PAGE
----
Civil Service Board gains new members

By ED HOWELL
Posted 8/19/17

Daily Mountain Eagle

The Walker County Civil Service Board has two new appointments and a new chairman, while the board has also agreed to rotate the chairman position once a year.

Eddie Miller of Jasper was appointed by Gov. Kay Ivey on June …

This item is available in full to subscribers.

Please log in to continue

Log in

Don't have an ID?


Print subscribers

If you're a print subscriber, but do not yet have an online account, click here to create one.

Non-subscribers

Click here to see your options for becoming a subscriber.

Civil Service Board gains new members

Posted

Daily Mountain Eagle

The Walker County Civil Service Board has two new appointments and a new chairman, while the board has also agreed to rotate the chairman position once a year.

Eddie Miller of Jasper was appointed by Gov. Kay Ivey on June 26, while Franklin Eugene Sadberry of Parrish was appointed to the board by Ivey on July 26, board coordinator Sharon Tucker said Thursday.

The latest to rotate off was David Kelly of Oakman, who has served as the chairman of the board. He was not reappointed to the board by Ivey, Tucker said. Kelly’s latest term ended this summer.

Linda Ensor, Bruce Bennett and Gary Davis are the three remaining members of the board. At Monday’s board meeting, board meetings agreed they would rotate the chairman’s position among board members every year. The annual rotation will take place on or about Aug. 1.

Davis was appointed as chairman and Ensor was appointed as vice chairman. All of the new changes were approved unanimously.

Davis could not be reached for comment.

According to the board’s website, Davis and Miller are up for reappointment in July 2019, followed by Ensor in 2021, Bennett in 2022 and Sadberry in 2023.

The board had become a hot topic earlier this year when District 4 Walker County Commissioner Steven Aderholt, accompanied by other county officials, tried on April 10 to make a presentation to the board. However, Kelly said Aderholt had not followed procedures for giving advance word of the presentation and Aderholt was prevented from speaking.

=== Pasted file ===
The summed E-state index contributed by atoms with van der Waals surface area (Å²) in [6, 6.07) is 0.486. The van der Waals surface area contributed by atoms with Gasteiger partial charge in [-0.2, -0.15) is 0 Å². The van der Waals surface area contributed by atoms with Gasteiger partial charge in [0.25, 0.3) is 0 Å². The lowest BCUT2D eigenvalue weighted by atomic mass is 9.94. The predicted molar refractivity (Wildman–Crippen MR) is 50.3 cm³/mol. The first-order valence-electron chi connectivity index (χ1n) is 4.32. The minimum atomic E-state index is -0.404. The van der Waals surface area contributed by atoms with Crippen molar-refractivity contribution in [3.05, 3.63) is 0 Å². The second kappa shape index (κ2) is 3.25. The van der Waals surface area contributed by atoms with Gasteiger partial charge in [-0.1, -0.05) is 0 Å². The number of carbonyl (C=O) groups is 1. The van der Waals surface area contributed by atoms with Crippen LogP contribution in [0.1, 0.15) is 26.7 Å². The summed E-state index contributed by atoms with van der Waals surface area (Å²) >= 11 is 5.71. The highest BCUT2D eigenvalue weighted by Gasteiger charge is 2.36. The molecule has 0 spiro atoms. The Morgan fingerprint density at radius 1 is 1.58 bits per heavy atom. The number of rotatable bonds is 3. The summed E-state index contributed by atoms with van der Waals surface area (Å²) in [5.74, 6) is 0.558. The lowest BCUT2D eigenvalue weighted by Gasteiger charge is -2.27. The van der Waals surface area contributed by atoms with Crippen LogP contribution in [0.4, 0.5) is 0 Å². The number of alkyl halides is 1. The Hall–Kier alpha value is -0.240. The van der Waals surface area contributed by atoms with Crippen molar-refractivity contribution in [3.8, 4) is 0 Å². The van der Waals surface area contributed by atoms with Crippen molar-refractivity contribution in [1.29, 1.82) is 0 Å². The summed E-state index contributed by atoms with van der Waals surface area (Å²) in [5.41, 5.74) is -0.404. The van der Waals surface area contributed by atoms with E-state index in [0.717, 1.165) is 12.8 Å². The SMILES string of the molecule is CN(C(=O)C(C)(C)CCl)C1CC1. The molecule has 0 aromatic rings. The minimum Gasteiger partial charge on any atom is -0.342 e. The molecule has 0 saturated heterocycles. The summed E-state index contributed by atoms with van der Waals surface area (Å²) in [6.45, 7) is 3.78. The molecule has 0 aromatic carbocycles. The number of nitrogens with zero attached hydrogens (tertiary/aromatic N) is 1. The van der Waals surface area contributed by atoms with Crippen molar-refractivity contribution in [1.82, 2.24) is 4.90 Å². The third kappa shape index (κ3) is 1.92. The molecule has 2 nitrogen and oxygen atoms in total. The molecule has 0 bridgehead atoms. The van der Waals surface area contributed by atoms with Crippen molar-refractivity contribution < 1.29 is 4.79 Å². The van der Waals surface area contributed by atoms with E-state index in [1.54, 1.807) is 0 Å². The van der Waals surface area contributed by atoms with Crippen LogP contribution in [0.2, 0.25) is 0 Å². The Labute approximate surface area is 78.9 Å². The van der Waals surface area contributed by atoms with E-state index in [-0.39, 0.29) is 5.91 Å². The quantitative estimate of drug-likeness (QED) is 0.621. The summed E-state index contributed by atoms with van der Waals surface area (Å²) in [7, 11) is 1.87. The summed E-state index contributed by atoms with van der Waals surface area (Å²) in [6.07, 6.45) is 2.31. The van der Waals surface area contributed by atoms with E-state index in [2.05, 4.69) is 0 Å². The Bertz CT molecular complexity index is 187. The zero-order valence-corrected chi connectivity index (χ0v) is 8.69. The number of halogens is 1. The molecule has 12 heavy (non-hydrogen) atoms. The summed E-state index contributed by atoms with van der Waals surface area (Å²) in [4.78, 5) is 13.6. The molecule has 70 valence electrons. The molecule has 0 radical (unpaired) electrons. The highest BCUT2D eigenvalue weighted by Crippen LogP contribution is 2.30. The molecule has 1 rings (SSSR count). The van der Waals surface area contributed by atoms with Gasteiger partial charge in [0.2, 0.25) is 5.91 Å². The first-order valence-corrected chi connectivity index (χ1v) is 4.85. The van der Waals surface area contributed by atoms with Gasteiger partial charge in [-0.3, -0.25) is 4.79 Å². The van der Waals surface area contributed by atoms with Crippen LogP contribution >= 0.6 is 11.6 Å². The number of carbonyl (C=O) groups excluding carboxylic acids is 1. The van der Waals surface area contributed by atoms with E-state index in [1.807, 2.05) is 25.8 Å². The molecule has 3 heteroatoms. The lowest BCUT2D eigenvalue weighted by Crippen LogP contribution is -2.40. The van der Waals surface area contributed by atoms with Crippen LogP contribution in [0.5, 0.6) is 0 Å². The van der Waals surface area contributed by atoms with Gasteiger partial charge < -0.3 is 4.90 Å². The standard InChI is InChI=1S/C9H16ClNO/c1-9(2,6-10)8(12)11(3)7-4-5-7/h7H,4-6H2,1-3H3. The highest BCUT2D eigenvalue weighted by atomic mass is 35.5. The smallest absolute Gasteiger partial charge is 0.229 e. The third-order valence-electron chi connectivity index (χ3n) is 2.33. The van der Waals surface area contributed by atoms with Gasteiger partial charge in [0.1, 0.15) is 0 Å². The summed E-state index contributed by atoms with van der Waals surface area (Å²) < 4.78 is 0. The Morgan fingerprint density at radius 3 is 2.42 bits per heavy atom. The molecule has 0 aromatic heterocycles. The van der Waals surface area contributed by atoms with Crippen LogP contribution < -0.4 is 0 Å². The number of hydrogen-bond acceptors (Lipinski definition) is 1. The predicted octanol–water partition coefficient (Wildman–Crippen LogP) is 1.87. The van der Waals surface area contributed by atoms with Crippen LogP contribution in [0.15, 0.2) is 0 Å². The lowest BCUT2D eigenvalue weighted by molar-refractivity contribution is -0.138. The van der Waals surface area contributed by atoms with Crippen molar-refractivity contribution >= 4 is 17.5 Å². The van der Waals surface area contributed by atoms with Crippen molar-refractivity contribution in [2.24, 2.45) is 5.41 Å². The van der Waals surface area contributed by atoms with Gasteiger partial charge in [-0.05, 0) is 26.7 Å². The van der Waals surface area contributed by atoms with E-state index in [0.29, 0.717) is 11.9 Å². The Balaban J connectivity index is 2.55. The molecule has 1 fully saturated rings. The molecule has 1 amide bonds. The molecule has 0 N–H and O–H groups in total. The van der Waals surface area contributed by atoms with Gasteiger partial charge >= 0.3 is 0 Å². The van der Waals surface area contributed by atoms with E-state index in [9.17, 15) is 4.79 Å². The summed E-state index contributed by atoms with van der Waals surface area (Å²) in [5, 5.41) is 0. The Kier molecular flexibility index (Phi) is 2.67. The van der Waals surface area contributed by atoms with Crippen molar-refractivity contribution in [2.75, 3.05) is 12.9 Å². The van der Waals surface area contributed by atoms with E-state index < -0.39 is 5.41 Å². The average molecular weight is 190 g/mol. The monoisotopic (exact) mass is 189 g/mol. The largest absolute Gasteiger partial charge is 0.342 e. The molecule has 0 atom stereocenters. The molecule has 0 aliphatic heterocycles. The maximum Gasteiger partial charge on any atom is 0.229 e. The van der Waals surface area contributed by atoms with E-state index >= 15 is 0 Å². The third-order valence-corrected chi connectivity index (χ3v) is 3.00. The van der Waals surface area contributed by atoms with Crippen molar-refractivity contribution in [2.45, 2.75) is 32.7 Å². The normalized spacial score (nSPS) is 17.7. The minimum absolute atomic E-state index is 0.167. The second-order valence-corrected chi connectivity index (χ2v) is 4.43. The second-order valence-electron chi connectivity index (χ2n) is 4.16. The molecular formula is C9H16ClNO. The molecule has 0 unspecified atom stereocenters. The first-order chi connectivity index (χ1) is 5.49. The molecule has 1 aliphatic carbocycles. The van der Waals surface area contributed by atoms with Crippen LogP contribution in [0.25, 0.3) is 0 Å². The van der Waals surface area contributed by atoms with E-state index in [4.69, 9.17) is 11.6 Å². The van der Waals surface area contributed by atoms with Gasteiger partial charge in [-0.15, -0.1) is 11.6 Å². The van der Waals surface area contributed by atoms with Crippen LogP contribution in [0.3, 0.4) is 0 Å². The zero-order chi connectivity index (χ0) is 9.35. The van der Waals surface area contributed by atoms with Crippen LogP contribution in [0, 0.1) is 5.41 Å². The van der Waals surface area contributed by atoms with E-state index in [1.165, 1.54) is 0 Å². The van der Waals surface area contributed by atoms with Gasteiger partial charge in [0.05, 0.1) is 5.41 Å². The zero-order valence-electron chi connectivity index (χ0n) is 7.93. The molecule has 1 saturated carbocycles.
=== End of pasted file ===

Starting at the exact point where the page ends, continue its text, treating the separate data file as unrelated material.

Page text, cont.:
Aderholt then said online April 14 he wanted to abolish the Civil Service Board by ending the enabling legislation creating it. A few weeks later, he told the Daily Mountain Eagle he had decided to step back and wait a certain amount of time to see if the board, which he said has new members, will be able to correct problems he sees with the system.

He said at the time he wanted a simplified personnel system for county employees, but still wants to find a way to protect workers from politically-motivated turnovers immediately after new officials are elected. Aderholt was also concerned about how expensive the process had become and how cases dragged out for months and even years.

Officials with the board in recent months have said the process has worked well and strives to be fair.

A 2015 citizens committee looking at the county’s finances included as one of its recommendations that the board be abolished, saying it would provide a minimum or $100,000 in cost savings. “Almost all of Alabama’s counties have eliminated costly civil service boards and replaced them with an internal personnel function.

A 1-cent sales tax failed at the polls on Tuesday, which has placed the county in danger of bankruptcy, as it faces a $1.4 million deficit for Fiscal 2018 due to impending bond payments.